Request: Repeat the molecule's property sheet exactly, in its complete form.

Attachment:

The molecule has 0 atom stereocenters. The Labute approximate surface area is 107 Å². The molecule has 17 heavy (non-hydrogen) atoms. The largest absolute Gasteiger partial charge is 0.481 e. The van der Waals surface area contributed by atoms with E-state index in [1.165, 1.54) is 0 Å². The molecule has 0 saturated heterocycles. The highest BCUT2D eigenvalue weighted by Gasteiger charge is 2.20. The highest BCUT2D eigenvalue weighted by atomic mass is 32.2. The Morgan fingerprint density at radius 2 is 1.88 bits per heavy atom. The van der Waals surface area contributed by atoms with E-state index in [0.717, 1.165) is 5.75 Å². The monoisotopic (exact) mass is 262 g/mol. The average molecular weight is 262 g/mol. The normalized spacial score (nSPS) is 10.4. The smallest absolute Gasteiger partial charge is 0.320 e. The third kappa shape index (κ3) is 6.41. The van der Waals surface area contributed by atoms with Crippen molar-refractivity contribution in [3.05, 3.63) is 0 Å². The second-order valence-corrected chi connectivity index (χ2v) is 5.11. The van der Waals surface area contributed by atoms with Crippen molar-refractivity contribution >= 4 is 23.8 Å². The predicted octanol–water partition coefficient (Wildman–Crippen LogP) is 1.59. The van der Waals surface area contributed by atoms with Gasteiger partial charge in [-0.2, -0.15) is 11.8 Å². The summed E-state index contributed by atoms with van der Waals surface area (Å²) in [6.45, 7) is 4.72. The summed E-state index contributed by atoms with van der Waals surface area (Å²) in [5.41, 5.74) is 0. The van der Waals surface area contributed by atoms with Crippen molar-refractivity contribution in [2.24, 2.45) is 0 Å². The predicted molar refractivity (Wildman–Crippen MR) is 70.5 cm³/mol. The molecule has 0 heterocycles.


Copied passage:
The molecule has 0 atom stereocenters. The Labute approximate surface area is 107 Å². The molecule has 17 heavy (non-hydrogen) atoms. The largest absolute Gasteiger partial charge is 0.481 e. The van der Waals surface area contributed by atoms with E-state index in [1.165, 1.54) is 0 Å². The molecule has 0 saturated heterocycles. The highest BCUT2D eigenvalue weighted by Gasteiger charge is 2.20. The highest BCUT2D eigenvalue weighted by atomic mass is 32.2. The Morgan fingerprint density at radius 2 is 1.88 bits per heavy atom. The van der Waals surface area contributed by atoms with E-state index in [0.717, 1.165) is 5.75 Å². The monoisotopic (exact) mass is 262 g/mol. The average molecular weight is 262 g/mol. The normalized spacial score (nSPS) is 10.4. The smallest absolute Gasteiger partial charge is 0.320 e. The third kappa shape index (κ3) is 6.41. The van der Waals surface area contributed by atoms with Crippen molar-refractivity contribution in [3.05, 3.63) is 0 Å². The second-order valence-corrected chi connectivity index (χ2v) is 5.11. The van der Waals surface area contributed by atoms with Crippen molar-refractivity contribution >= 4 is 23.8 Å². The predicted octanol–water partition coefficient (Wildman–Crippen LogP) is 1.59. The van der Waals surface area contributed by atoms with Gasteiger partial charge in [-0.2, -0.15) is 11.8 Å². The summed E-state index contributed by atoms with van der Waals surface area (Å²) in [6.45, 7) is 4.72. The summed E-state index contributed by atoms with van der Waals surface area (Å²) in [5.41, 5.74) is 0. The van der Waals surface area contributed by atoms with Crippen molar-refractivity contribution in [2.24, 2.45) is 0 Å². The predicted molar refractivity (Wildman–Crippen MR) is 70.5 cm³/mol. The molecule has 0 heterocycles.